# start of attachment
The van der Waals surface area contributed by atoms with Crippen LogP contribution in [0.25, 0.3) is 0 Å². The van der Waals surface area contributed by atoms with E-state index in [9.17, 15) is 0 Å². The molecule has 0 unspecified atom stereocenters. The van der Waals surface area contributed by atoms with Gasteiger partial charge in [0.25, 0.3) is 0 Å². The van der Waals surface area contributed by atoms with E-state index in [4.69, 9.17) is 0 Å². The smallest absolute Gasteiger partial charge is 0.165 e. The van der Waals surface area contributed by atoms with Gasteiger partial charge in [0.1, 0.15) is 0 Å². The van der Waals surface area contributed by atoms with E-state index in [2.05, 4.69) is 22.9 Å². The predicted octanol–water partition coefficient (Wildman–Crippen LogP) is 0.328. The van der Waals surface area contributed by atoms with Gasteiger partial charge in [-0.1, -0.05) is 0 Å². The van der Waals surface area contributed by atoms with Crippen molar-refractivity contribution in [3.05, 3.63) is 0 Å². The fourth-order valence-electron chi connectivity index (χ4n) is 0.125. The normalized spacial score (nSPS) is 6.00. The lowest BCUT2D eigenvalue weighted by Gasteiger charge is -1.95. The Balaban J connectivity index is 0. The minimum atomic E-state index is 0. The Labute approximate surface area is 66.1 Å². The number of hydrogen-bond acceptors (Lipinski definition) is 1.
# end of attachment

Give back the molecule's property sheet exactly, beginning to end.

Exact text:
The van der Waals surface area contributed by atoms with Crippen LogP contribution in [0.25, 0.3) is 0 Å². The van der Waals surface area contributed by atoms with E-state index in [9.17, 15) is 0 Å². The molecule has 0 unspecified atom stereocenters. The van der Waals surface area contributed by atoms with Gasteiger partial charge in [0.25, 0.3) is 0 Å². The van der Waals surface area contributed by atoms with E-state index in [4.69, 9.17) is 0 Å². The smallest absolute Gasteiger partial charge is 0.165 e. The van der Waals surface area contributed by atoms with Gasteiger partial charge in [0.1, 0.15) is 0 Å². The van der Waals surface area contributed by atoms with E-state index in [2.05, 4.69) is 22.9 Å². The predicted octanol–water partition coefficient (Wildman–Crippen LogP) is 0.328. The van der Waals surface area contributed by atoms with Gasteiger partial charge in [-0.1, -0.05) is 0 Å². The van der Waals surface area contributed by atoms with Crippen molar-refractivity contribution in [3.05, 3.63) is 0 Å². The fourth-order valence-electron chi connectivity index (χ4n) is 0.125. The normalized spacial score (nSPS) is 6.00. The lowest BCUT2D eigenvalue weighted by Gasteiger charge is -1.95. The Balaban J connectivity index is 0. The minimum atomic E-state index is 0. The Labute approximate surface area is 66.1 Å². The number of hydrogen-bond acceptors (Lipinski definition) is 1.